I think of South Africa as Australia's distant cousin in many senses. When I'm with South African friends or meet South Africans, there is a sense of kinship I think I feel with them.
I'm not suggesting that Australia and South Africa are identical, and nor that they have dealt with their own historical mistakes and deplorable pasts in the same way.
But internationally, there are some cultures that just seem to gel better with others, in part because though they may be thousands of miles apart, they share more than just an essence. There's a kinship that grows when you share similar demons that in a large part you inherited from your parents (even if you made them your own) .
Culturally, South Africa today is still processing its past on the international stage, in part because it still has wounds that need tending to, and in part because the world seems not to have learned sufficiently from South Africa's history.
I try to keep an eye on what is happening down in South Africa. When artists travel Europe's way I make a bee line for them...for example, each year I look forward to seeing Dada Masilo's dance creations when they come to Rome. I look forward to them as eagerly as I do visiting the South African pavilion each Biennale...it's my own way of rooting for a country.
This year, for What Remains Is Tomorrow, over a dozen artists have been drawn together to explore "imaginary truths''' and ''ideal narratives'.
The idea behind the show is to mix the contemporary in with moments of the past, in a bid to address the themes of power, freedom and civil liberty in South Africa. And as always, South African artists are not afraid to really probe. Anything that contributes to a healthy, open debate.
Despite the complexity of a group setting such as this, I will say that much of the exhibit seems like it has been really honed in, aided by the strong monochromatic theme that takes precedence and keeps things clean rather than cluttered despite the range of mediums.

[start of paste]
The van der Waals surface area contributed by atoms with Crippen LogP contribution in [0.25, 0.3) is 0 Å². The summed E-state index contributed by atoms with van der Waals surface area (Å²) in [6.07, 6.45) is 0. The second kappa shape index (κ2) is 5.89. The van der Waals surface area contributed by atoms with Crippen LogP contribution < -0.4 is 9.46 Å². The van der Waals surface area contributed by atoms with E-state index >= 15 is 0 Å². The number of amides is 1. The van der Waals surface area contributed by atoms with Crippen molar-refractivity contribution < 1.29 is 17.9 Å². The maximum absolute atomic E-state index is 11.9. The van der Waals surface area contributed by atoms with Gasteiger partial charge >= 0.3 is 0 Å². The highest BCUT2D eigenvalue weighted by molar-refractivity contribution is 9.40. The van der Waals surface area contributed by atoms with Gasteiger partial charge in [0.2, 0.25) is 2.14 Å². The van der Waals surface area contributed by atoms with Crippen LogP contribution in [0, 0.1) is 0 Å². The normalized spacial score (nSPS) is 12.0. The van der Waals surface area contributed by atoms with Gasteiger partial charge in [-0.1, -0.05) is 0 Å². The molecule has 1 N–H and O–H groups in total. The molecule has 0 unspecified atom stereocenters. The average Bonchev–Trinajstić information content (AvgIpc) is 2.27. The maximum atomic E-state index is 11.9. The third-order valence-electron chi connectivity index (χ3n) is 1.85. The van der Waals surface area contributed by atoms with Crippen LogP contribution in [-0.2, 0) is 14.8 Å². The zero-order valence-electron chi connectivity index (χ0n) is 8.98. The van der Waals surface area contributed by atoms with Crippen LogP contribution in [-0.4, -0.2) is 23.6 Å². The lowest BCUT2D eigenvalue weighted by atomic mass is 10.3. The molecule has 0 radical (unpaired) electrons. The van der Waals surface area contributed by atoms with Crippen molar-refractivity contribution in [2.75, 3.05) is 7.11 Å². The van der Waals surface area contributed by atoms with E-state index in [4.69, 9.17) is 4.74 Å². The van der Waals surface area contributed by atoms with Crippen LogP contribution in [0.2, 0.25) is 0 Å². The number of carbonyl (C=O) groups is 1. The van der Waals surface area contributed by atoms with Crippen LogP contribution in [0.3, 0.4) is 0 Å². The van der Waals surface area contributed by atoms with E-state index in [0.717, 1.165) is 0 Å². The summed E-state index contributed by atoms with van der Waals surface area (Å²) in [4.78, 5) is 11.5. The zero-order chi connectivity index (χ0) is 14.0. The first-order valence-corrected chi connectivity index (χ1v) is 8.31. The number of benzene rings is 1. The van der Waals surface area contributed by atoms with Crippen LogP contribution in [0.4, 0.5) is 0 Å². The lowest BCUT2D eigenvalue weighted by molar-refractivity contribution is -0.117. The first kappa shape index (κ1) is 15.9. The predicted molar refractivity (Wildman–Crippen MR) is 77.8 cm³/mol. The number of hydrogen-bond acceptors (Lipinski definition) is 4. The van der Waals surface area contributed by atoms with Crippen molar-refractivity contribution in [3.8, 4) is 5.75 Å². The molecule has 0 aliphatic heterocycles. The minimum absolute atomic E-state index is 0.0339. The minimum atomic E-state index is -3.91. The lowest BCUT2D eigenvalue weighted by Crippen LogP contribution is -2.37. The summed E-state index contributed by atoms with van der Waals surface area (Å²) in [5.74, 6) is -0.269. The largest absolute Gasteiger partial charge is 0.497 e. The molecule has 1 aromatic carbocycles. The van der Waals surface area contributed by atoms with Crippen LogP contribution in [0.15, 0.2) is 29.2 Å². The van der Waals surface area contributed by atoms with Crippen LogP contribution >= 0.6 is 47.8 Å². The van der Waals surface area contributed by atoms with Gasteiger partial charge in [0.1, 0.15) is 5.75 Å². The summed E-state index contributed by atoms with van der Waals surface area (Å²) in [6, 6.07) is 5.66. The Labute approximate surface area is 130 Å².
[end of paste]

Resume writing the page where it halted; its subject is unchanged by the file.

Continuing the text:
Piquing my interest at the exhibit, were three artists who work across a range of media themselves.
Gerald Machona, whose Ndiri Afronaut (I am an Afronaut) comprised of a sculptural piece (made of, amongst other things, decomissioned Zimbabwean dollars) and an accompanying video which was both moving and entertaining (and visually stunning). Machona's work here refers to recent events which suggest that the ethnic violence (towards Zimbabweans who make up a sizeable part of the community in South Africa following the waves of migrants who fled the failed economic state) is flaring again. A lesson that perhaps South Africa and the rest world have not yet mastered.
Robin Rhode's Blackness Blooms, which alludes to Don Mattera's poem of the same name was also wonderful. An eight part C-type series in which an Afro comb teases and nurtures a head of follicles until it blossoms into a wonderful, complete and bold hairdo, rich in symbolism. Engaging and a lovely mix of the traditional with a dash of street thrown in.
There's a lot to get through in South Africa's reasonably compact pavilion, but although its too layered to cover in sufficient detail here, you'll find it's one of the best pavilions of the year at Arsenale this year. In part because (inter)national ideas and concerns are largely given individual, humanist forms, even within the group setting.
One of my top six at Arsenale. Was it one of yours? Leave me a comment to let me know your thoughts.